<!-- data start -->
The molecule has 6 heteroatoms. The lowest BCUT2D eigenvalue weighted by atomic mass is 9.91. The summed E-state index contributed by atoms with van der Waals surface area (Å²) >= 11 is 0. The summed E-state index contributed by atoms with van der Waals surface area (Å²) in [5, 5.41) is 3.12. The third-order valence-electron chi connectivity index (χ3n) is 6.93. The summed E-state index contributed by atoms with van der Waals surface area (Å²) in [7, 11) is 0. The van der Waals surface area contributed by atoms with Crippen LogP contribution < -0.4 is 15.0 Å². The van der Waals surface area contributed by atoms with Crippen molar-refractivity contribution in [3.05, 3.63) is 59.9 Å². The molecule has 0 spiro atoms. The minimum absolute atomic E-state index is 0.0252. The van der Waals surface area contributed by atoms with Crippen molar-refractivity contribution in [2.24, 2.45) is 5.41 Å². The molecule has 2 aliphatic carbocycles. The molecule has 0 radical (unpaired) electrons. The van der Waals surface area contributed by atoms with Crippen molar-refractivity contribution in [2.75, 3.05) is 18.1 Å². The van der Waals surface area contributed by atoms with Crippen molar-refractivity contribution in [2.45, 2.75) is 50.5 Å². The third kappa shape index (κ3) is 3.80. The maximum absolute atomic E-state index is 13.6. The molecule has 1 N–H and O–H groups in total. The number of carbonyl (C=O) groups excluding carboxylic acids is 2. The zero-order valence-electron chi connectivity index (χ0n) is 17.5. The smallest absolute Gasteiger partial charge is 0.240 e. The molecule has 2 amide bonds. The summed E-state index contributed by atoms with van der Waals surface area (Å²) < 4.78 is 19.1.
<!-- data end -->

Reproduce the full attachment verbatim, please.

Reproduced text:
The molecule has 6 heteroatoms. The lowest BCUT2D eigenvalue weighted by atomic mass is 9.91. The summed E-state index contributed by atoms with van der Waals surface area (Å²) >= 11 is 0. The summed E-state index contributed by atoms with van der Waals surface area (Å²) in [5, 5.41) is 3.12. The third-order valence-electron chi connectivity index (χ3n) is 6.93. The summed E-state index contributed by atoms with van der Waals surface area (Å²) in [7, 11) is 0. The van der Waals surface area contributed by atoms with Crippen LogP contribution < -0.4 is 15.0 Å². The van der Waals surface area contributed by atoms with Crippen molar-refractivity contribution in [3.05, 3.63) is 59.9 Å². The molecule has 0 spiro atoms. The minimum absolute atomic E-state index is 0.0252. The van der Waals surface area contributed by atoms with Crippen molar-refractivity contribution in [2.24, 2.45) is 5.41 Å². The molecule has 2 aliphatic carbocycles. The molecule has 0 radical (unpaired) electrons. The van der Waals surface area contributed by atoms with Crippen molar-refractivity contribution in [2.75, 3.05) is 18.1 Å². The van der Waals surface area contributed by atoms with Crippen molar-refractivity contribution in [2.45, 2.75) is 50.5 Å². The third kappa shape index (κ3) is 3.80. The maximum absolute atomic E-state index is 13.6. The molecule has 1 N–H and O–H groups in total. The number of carbonyl (C=O) groups excluding carboxylic acids is 2. The zero-order valence-electron chi connectivity index (χ0n) is 17.5. The smallest absolute Gasteiger partial charge is 0.240 e. The molecule has 2 amide bonds. The summed E-state index contributed by atoms with van der Waals surface area (Å²) < 4.78 is 19.1.